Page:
“Over the past five years, I can’t count the number of times I’ve thought that surely things can’t get more desperate in Hodeidah, [Yemen,]” writes Salem Jaffer Baobaid for The New Humanitarian. Fortunately, fighting and airstrikes have ceased in the city, but the Yemeni Civil War still rages on in other parts of the nation. Now, however, COVID-19 promises to further complicate the situation in Yemen. According to UNICEF, approximately 80% of the Yemeni people require humanitarian aid, which is around 24 million people nationwide. Amid the terror and destruction, hospitals are shutting down, leaving people more vulnerable than ever to the biological dangers of COVID-19 in Yemen. To understand the state of addressing the pandemic in Yemen, one must be aware of the conflict unfolding, how COVID-19 affects the conflict and what assistance is being provided to the Yemeni people.
Where Did This Violence Come From?
After the Arab Spring demonstrations in 2011, former President Ali Abdullah Saleh is replaced through a Gulf Cooperation Council (GCC) deal placing Abdrabbuh Mansour Hadi, his deputy, into power. Houthis, the other major group in the conflict, are pushing against Hadi’s power and Saudi influence in the region. In 2014, the Houthis took control over the capital, Sanaa, Yemen, which led to more violence and airstrikes led by Saudi Arabian forces. However, the Houthis are known to be supported by Iran informally, though there are rumors of financial and military support as well.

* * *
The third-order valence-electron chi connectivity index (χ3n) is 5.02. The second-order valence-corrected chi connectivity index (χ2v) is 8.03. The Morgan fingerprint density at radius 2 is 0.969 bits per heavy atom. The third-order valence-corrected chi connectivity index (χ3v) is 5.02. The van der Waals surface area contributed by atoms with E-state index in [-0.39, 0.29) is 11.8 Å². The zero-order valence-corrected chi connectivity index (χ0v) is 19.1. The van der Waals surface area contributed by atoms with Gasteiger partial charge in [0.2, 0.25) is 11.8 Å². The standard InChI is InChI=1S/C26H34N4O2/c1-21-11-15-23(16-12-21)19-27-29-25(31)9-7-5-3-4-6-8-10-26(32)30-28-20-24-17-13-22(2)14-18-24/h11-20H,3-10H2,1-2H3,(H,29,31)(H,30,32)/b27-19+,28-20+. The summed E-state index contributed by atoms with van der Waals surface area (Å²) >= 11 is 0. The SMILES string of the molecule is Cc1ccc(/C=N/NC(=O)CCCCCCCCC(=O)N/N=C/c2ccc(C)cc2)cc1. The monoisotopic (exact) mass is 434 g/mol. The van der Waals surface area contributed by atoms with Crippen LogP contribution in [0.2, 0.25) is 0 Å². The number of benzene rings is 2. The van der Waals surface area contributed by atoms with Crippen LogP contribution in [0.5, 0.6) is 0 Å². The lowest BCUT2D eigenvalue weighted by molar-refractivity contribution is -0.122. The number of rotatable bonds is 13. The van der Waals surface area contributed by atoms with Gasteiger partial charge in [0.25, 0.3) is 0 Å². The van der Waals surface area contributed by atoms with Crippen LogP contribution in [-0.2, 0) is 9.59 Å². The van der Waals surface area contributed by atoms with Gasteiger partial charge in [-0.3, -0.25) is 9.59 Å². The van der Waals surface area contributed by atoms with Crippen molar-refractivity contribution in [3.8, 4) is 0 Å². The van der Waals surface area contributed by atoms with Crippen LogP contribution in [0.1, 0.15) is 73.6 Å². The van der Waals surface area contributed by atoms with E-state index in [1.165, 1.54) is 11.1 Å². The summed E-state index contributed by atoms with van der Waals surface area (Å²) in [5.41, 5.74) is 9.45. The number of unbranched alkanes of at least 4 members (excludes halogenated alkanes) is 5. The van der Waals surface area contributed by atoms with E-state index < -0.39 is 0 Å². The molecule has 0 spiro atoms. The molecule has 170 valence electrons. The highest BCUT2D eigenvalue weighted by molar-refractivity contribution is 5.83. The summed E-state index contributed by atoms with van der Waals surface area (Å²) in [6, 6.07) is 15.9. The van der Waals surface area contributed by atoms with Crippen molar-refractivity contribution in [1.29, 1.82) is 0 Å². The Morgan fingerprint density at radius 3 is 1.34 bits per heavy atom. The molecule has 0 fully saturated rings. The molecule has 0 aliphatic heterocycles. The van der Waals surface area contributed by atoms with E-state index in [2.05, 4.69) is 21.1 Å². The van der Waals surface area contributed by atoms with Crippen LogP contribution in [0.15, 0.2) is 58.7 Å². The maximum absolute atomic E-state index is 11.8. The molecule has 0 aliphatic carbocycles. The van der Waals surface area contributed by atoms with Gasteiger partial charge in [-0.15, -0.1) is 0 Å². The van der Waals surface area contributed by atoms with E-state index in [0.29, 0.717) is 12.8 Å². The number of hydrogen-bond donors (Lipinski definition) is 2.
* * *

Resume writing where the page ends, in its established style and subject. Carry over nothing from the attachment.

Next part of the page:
COVID-19 in Yemen Amid Conflict
Amid airstrikes, city-wide takeovers and alleged coups, the Yemeni people have been largely forgotten. Hospitals all over the nation have shut down due to physical damage and shortages of fuel and medical resources. Only 51% of hospitals and clinics were functioning as of 2015. Meanwhile, over 300 districts in Yemen do not have a single doctor operating within their borders. Due to hospital shutdowns, there are 675 Intensive Care Unit (ICU) beds and only 309 ventilators available. These numbers demonstrate the very real threat posed by COVID-19. Lack of reliable reporting and economic struggles have only deepened the struggle to contain COVID-19 in Yemen.
On April 2, 2020, a Houthi news organization reported the first case of COVID-19 in Yemen, but this was retracted only for another news release to be published around a week later. As of June 2020, the nation reports 1,100 cases and over 300 deaths, placing the startling mortality rate near 25%.
COVID-19 is also creating economic troubles for Yemen’s citizens. Many people in Yemen are reliant on remittances, or money being sent to them from a relative outside of the country. However, COVID-19 has led to economic recessions and copious layoffs all over the world. As a result, people who have lost jobs are unable to send money back to Yemen.
As the nation struggled to grapple with the loss of remittances and a surge in COVID-19 cases, Yemen also lost international aid that it relied on. The United States alone cut $73 million of aid to Yemen in April 2020 as a response to its own COVID-19 crisis, according to Oxfam.
Assisting the Yemeni People
Amid such chaos, nonprofit groups are moving in to fight for the underdog. Oxfam stands out as one of the most effective groups. Oxfam is currently working to help families in small refugee settlements throughout the nation. There Oxfam digs wells to increase accessibility to clean water in addition to passing out “hygiene kits” that include mosquito nets, wash bins, water jugs and more.
Oxfam is also heavily involved in educating people on how to avoid contracting diseases such as COVID-19 in Yemen. Meanwhile, there are groups working in the United States government to stop its halt on funding for the crisis in Yemen.
– Allison Moss